China shrimp exports slow, focus shifts to domestic market

Published on
January 22, 2015

China’s leading shrimp-producing region reported modest growth in exports for 2014, as companies sought to increase sales in the domestic market. Seafood exports increased 1.3 percent year-on-year in value terms to USD 988 million (EUR 867 million), and in volume terms of 120,280 metric tons (MT) last year, according to official data released by the city of Zhanjiang in Guangdong Province. The region is home to leading processors and producers of shrimp and tilapia, such as export-focused Guolian Aquatic.

Shrimp exports at 58,880 MT were worth USD 688 million (EUR 603 million) while tilapia shipments at 58,500 MT were worth USD 261 million (EUR 229 million). Curiously, there was no data given for year-on-year comparisons in either category.

“The outlook [for the city’s seafood exports] is comparatively rosy, despite difficult international trading conditions,” according to a statement issued by the Zhanjiang customs bureau.

Meanwhile, Guolian has issued an advisory to investors that profits for 2014 are expected to hit between CNY 140 to CNY 190 million (USD 22.5 to 30.6 million; EUR 19.7 to 26.8 million), though no final figure has yet been announced. The figure looks modest next to the CNY 200 million (USD 32.2 million; EUR 28.2 million) in profits announced by the company for the first half of 2014. The brief statement from the firm referenced restructuring of subsidiaries as a reason impacting on final figures for earnings and profits later this month.

As for the city of Zhanjiang itself, while the United States remains the top destination for exports, there’s been continued growth in sales to Southeast Asia, Africa and the Middle East. While USD 388 million (EUR 340 million) worth of exports went to the United States, the Association of Southeast Asian Nations (ASEAN) region bought USD 110 million (EUR 96.4 million) worth. The Middle East accounted for USD 11 million (EUR 9.64 million) though this represents a jump of 275 percent on the previous year. Shipments to Africa rose 25 percent to USD 36.19 million (EUR 31.74 million).

Trade data looks set to matter less to Guolian as the firm seeks to drive sales in the domestic market through new brands and marketing aimed at younger consumers in particular. This is the company’s way of insulating itself against volatile western economies and currency fluctuation. Company CEO Li Zhong has set a very ambitious goal of increasing domestic sales to between 40 and 50 percent of overall sales by the end of 2015 and has enlisted Chinese pop stars for endorsement campaigns.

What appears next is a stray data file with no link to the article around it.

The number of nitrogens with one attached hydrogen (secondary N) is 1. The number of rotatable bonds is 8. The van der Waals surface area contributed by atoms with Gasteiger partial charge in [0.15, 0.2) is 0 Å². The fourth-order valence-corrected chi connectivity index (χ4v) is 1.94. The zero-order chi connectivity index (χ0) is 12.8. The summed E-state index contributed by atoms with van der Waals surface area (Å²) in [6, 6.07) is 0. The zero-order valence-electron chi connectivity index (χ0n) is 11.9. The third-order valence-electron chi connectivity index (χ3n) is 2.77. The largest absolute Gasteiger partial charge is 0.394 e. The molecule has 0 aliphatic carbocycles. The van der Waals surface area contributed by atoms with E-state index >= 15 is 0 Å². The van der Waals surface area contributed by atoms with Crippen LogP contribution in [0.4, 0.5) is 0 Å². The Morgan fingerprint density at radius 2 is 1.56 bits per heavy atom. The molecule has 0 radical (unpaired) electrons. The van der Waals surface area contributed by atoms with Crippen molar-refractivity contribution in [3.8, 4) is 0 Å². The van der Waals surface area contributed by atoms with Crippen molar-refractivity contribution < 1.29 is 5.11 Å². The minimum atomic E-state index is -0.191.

The firm is listed as a model enterprise by the city’s influential General Administration of Quality Supervision, Inspection and Quarantine (AQSIQ). Authorities have taken credit for continued growth in Zhanjiang’s exports: This is due to new AQSIQ “demonstration zones,” which guide local seafood firms to higher standards in “food safety, product innovation and scale of production,” claimed the bureau in a statement on the latest data.

Located in Guangdong province near the border with Guangxi province — both major producers of shrimp and tilapia — Zhanjiang has leveraged its geographical proximity to Southeast Asia by establishing a huge wholesale trade center that sees shrimp from Vietnam and fish from Malaysia and Indonesia sold alongside mostly processed seafood headed from China into ASEAN, an economic bloc that enjoys a a free trade deal with China.

Guolian is also buoyed by increased domestic consumption of higher-end species like shrimp, though like many processors it faces increasing challenges in securing adequate supplies with Guolian dispatching staff to Ecuador, India and Venezuela to secure supply. With a market capitalization of CNY 3.4 billion (USD 547 million; EUR 480 million) and a staff of 4,000, Guolian’s efforts to build the domestic market will have a big impact on how the firm develops.

The firm’s Long Ba line of frozen shrimp products has been successful but there is so much more potential given China’s frozen food market was worth CNY 64.5 billion (USD 10.3 million; EUR 9.1 million) in 2013 and is growing at an annual rate of 30 percent, according to data from retail market research group Fung (Hong Kong) and Kantor. Chinese average per capita consumption of frozen foods remains, however, only 5 percent of the U.S. average and 10 percent of the EU average.

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